perform. All are inspired to do so in an encouraging atmosphere filled with
the joy of movement through space with grace and beauty.
www.newballet.org/technique


Thanks for taking the time to read thus!

Lee Olsen, Artistic Director
Pacific Youth Ballet
PYBallet@msn.com

 

I will be holding an audition class for new students on Wednesday, May 10th,
from 6:00-8:00, at the University of Hawaii Dance Building on the Manoa
Campus.

A map is attached. Also attached is my resume. Please let me know if you
have problems opening them.

About 8 of my Advanced students, ages 12 to 15, will also attend the class.
Some of their parents will also be there and would be happy to talk to you
and answer any questions. If anyone else is interested please feel free to
pass on my email address &/or phone number.

I'm looking forward to meeting you and your children.


Lee Olsen, Artistic Director
Pacific Youth Ballet
PYBallet@msn.com

  Lee Olsen graduated from Interlochen Arts Academy and studied Ballet for eight more years with Maggie Black in New York City. Other notable Maggie Black students include Kevin McKenzie, Artistic Director of American Ballet Theater, Ross Sutherland, former Artistic Director of the Australian Ballet, Lawrence Rhodes, Director of the Julliard School of Dance,  William Forsythe, Artistic Director of Ballett Frankfurt, Principal Dancers Martine Van Hamel, Gelsey Kirkland, Natalia Makarova, Eleanor D’Antuono, Ted Kivitt, Megali Messac, Charles Askegard, Julio Bocca, Susan Jaffe, Tina LeBlanc, Stephanie Saland, Rebecca Wright, Bonnie Mathis, Christina Bernal, (Ms. Olsen’s former Ballet Mistress), and others who continue Maggie’s teaching method.

 

Lee’s students, past and present, have received recognition on a national level: Constantine Allen, Third Place, Junior Division, Youth America Grand Prix 2006, Tony Anacan, currently a student at the San Francisco Ballet School, Kaimi Cambern, Finalist, Youth America Grand Prix 2006, Rochelle Chang, Finalist, Youth America Grand Prix 2006, Mark Tucker, currently a student at North Carolina School of the Arts, Brittany Hill, Finalist, Youth America Grand Prix 2006, Kristen Lum, Finalist, Youth America Grand Prix 2006, Drew Murakami, Special Recognition Award, Youth America Grand Prix 2003, Anastasia O’Harrow, Finalist, Youth America Grand Prix 2005, Alisa Suderman, currently a student at the San Francisco Ballet School, and Nicole Yoshikane, Boston Ballet II.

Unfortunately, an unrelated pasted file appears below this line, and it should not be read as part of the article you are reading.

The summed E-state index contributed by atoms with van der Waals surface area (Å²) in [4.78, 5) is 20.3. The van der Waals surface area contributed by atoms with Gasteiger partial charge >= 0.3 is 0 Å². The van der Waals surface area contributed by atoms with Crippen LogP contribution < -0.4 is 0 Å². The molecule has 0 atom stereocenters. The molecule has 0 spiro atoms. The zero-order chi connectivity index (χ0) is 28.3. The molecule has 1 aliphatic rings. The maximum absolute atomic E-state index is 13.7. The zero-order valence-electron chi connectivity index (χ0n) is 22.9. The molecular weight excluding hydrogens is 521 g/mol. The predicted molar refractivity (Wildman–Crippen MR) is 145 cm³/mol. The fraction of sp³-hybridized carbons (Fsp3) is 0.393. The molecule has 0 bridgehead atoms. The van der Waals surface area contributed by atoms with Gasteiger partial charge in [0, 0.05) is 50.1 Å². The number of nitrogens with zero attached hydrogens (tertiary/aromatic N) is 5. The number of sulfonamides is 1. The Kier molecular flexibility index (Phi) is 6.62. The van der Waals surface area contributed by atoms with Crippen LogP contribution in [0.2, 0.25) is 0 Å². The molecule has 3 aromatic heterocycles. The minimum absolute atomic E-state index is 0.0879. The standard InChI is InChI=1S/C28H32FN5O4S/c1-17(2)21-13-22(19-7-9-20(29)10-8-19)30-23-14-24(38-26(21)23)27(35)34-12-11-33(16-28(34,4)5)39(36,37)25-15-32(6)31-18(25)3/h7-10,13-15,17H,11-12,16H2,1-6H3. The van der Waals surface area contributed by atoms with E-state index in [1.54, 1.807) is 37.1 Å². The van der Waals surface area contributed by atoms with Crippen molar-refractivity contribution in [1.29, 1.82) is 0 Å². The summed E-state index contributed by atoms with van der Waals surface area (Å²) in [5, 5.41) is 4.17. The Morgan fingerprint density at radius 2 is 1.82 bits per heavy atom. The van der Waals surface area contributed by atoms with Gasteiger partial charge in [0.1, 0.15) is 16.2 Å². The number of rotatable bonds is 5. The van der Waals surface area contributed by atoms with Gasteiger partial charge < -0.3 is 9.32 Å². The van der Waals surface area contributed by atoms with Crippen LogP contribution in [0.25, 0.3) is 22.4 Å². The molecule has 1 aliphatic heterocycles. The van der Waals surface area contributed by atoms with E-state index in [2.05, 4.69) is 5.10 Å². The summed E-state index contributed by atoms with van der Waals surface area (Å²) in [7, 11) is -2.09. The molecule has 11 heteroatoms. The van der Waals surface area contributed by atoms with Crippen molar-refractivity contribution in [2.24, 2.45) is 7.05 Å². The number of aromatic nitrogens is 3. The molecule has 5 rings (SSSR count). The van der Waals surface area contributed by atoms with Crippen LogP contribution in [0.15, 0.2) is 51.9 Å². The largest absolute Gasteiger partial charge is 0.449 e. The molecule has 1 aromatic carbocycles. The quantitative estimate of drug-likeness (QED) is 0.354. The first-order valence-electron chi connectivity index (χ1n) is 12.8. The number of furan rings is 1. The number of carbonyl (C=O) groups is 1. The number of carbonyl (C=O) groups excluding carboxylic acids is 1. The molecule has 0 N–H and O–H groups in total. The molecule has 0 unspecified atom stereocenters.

Many prestigious schools outside Hawaii have accepted and offered scholarships to Lee’s students such as the Jacqueline Kennedy Onassis School of Ballet (American Ballet Theater), the School of American Ballet (New York City Ballet), the Universal Ballet Academy (formerly the Kirov), the Central Pennsylvania Youth Ballet, the American Ballet Theater Summer Intensive, the San Francisco Ballet School Summer Intensive, Pacific Northwest Ballet School Summer Intensive, the Rock School Summer Program, Walnut Hill School of the Arts, the Australian Ballet School, Briansky Saratoga Ballet, and the National Ballet School of Canada.

 

 

 
                                                                                                                             

 

 

 

Lee’s students have also benefited from visits by Guest Teachers and Private Coaching Sessions with Valentina Kozlova, former Principal Dancer with the Bolshoi Ballet, Irina Dvorovenko, Principal Dancer with American Ballet Theater, Bruce Marks, formerly Director of the Boston Ballet and currently Director of the Orlando Ballet, Soili Arvola, former principal dancer with the San Francisco Ballet, Alaine Haubert, Director, American Ballet Theater Summer Intensive and former Ballet Mistress for American Ballet Theater, Mark Anthony Lopez, former Principal Dancer with the San Francisco Ballet, Michael Vernon, formerly of the Royal Ballet, Garrett Anderson, Soloist with the San Francisco Ballet, Zachery Hench, Principal Dancer with the Pennsylvania Ballet, and Leslie Hench, Central Pennsylvania Youth Ballet.